Featured image: Calcite, Avebury Mine
The full text and photos of the minerals from Avebury can be found in Issue 2 of the Australian and New Zealand Mineral Collector magazine.
The Avebury area is located approximately 8 km west of Zeehan in western Tasmania, where over the last few years, exploration has identified a number of potential nickel orebodies. Mining commenced a couple of years ago but now the mine is on a care and maintenance basis.
Gangue minerals include serpentine minerals (mostly lizardite and antigorite), talc, chlorite (clinochlore), olivine (forsterite?), pyroxenes (diopside?), prehnite, amphiboles (tremolite, actinolite and hastingsite?), axinite (ferroaxinite?), epidote-clinozoisite, sphene, tourmaline (dravite?), quartz, feldspars (plagioclase and orthoclase), micas (phlogopite and muscovite?), fluorapophyllite, fluorapatite, calcite, dolomite, rutile and spinels (magnetite and chromite-magnesiochromite)
Veins formed during or following this thermal and metasomatic event contain prehnite, axinite, calcite, dolomite, fluorapophyllite, pyrite and other minerals, some in very attractive specimens where vughs occur.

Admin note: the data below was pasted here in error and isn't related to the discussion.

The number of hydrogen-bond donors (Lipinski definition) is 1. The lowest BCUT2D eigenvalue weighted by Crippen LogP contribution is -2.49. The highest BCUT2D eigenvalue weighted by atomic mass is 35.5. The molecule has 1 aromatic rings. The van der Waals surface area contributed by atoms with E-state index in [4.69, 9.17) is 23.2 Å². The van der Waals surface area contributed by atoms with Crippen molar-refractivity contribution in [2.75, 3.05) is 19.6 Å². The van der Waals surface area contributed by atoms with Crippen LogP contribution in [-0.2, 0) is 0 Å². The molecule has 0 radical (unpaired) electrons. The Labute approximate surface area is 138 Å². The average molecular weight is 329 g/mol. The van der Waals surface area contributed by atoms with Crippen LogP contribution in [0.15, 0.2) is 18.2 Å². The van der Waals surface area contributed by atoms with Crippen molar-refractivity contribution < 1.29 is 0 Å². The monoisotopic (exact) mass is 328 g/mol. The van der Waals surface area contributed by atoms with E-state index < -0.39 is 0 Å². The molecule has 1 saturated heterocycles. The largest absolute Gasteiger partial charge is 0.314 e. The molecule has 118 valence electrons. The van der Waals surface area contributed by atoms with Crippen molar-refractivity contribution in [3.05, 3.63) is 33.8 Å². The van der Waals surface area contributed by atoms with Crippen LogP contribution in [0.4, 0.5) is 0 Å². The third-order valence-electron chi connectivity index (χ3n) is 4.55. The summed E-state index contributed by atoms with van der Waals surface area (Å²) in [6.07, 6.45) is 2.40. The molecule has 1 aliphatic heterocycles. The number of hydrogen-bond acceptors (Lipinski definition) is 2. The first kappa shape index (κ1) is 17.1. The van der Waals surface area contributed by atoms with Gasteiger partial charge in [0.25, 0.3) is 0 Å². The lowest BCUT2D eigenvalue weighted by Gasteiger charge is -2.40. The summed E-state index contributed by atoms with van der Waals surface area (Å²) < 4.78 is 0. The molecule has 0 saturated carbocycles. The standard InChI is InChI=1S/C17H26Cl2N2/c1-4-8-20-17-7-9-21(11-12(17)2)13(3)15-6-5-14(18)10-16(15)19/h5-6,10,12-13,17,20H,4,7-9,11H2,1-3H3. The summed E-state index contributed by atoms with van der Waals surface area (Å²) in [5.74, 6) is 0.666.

The sulphide ore minerals occur in both the serpentinites and amphibolitic rocks. Pentlandite is the most abundant sulphide, unlike most other nickel deposits, usually dominated by iron sulphides, and this makes the deposits metallurgically attractive. Other sulphides in the deposits include minor pyrite, pyrrhotite, chalcopyrite, millerite, mackinawite, sphalerite, a valleriite-haalpaite series mineral and minor arsenides also occur: nickeline, gersdorffite and maucherite, and also trace native bismuth (McKeown, 1998, Bottrill, unpub.). There is also trace cobalt in the ores, probably mostly within the nickel sulphides. Native copper is reported from analysis of rock chip samples at the Avebury South prospect.